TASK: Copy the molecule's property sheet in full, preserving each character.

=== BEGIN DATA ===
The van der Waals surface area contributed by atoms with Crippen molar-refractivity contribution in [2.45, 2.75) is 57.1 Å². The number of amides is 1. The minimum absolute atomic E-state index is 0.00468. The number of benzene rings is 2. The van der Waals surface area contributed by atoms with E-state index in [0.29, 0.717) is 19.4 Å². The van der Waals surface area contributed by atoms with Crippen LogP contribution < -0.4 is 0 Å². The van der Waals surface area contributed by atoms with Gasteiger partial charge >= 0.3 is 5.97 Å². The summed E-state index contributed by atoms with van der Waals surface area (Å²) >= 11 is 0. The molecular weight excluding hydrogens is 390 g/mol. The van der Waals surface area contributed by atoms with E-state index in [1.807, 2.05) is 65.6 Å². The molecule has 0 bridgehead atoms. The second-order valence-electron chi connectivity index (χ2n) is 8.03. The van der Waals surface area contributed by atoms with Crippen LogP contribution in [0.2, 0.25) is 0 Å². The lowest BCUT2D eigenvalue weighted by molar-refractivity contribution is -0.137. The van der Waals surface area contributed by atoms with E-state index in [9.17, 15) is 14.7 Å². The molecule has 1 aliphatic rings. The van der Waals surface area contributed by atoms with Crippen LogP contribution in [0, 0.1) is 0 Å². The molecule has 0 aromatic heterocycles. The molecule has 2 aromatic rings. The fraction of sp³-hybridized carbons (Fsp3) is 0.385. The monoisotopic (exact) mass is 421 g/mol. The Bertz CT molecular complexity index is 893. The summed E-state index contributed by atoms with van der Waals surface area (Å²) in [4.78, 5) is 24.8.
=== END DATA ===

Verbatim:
The van der Waals surface area contributed by atoms with Crippen molar-refractivity contribution in [2.45, 2.75) is 57.1 Å². The number of amides is 1. The minimum absolute atomic E-state index is 0.00468. The number of benzene rings is 2. The van der Waals surface area contributed by atoms with E-state index in [0.29, 0.717) is 19.4 Å². The van der Waals surface area contributed by atoms with Crippen LogP contribution < -0.4 is 0 Å². The van der Waals surface area contributed by atoms with Gasteiger partial charge >= 0.3 is 5.97 Å². The summed E-state index contributed by atoms with van der Waals surface area (Å²) >= 11 is 0. The molecular weight excluding hydrogens is 390 g/mol. The van der Waals surface area contributed by atoms with E-state index in [1.807, 2.05) is 65.6 Å². The molecule has 0 bridgehead atoms. The second-order valence-electron chi connectivity index (χ2n) is 8.03. The van der Waals surface area contributed by atoms with Crippen LogP contribution in [0.2, 0.25) is 0 Å². The lowest BCUT2D eigenvalue weighted by molar-refractivity contribution is -0.137. The van der Waals surface area contributed by atoms with E-state index in [9.17, 15) is 14.7 Å². The molecule has 1 aliphatic rings. The van der Waals surface area contributed by atoms with Crippen LogP contribution in [0, 0.1) is 0 Å². The molecule has 0 aromatic heterocycles. The molecule has 2 aromatic rings. The fraction of sp³-hybridized carbons (Fsp3) is 0.385. The monoisotopic (exact) mass is 421 g/mol. The Bertz CT molecular complexity index is 893. The summed E-state index contributed by atoms with van der Waals surface area (Å²) in [4.78, 5) is 24.8.